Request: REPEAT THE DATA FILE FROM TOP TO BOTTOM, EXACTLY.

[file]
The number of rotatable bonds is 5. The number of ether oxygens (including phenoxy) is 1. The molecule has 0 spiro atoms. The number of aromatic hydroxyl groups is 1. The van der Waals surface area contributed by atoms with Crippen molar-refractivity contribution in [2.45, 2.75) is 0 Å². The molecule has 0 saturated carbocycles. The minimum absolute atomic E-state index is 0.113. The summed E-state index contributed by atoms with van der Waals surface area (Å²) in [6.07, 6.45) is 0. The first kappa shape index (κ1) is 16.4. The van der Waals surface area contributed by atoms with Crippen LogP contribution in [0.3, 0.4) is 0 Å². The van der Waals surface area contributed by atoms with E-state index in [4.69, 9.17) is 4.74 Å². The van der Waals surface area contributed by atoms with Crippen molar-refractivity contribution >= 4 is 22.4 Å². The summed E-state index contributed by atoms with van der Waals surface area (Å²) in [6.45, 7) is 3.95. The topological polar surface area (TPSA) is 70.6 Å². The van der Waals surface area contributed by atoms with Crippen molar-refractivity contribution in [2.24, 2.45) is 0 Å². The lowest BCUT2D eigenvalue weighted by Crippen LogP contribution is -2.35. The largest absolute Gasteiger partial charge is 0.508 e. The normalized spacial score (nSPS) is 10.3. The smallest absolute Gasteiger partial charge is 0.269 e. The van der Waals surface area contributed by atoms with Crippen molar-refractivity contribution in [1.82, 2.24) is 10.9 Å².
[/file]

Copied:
The number of rotatable bonds is 5. The number of ether oxygens (including phenoxy) is 1. The molecule has 0 spiro atoms. The number of aromatic hydroxyl groups is 1. The van der Waals surface area contributed by atoms with Crippen molar-refractivity contribution in [2.45, 2.75) is 0 Å². The molecule has 0 saturated carbocycles. The minimum absolute atomic E-state index is 0.113. The summed E-state index contributed by atoms with van der Waals surface area (Å²) in [6.07, 6.45) is 0. The first kappa shape index (κ1) is 16.4. The van der Waals surface area contributed by atoms with Crippen LogP contribution in [0.3, 0.4) is 0 Å². The van der Waals surface area contributed by atoms with E-state index in [4.69, 9.17) is 4.74 Å². The van der Waals surface area contributed by atoms with Crippen molar-refractivity contribution >= 4 is 22.4 Å². The summed E-state index contributed by atoms with van der Waals surface area (Å²) in [6.45, 7) is 3.95. The topological polar surface area (TPSA) is 70.6 Å². The van der Waals surface area contributed by atoms with Crippen molar-refractivity contribution in [2.24, 2.45) is 0 Å². The lowest BCUT2D eigenvalue weighted by Crippen LogP contribution is -2.35. The largest absolute Gasteiger partial charge is 0.508 e. The normalized spacial score (nSPS) is 10.3. The smallest absolute Gasteiger partial charge is 0.269 e. The van der Waals surface area contributed by atoms with Crippen molar-refractivity contribution in [1.82, 2.24) is 10.9 Å².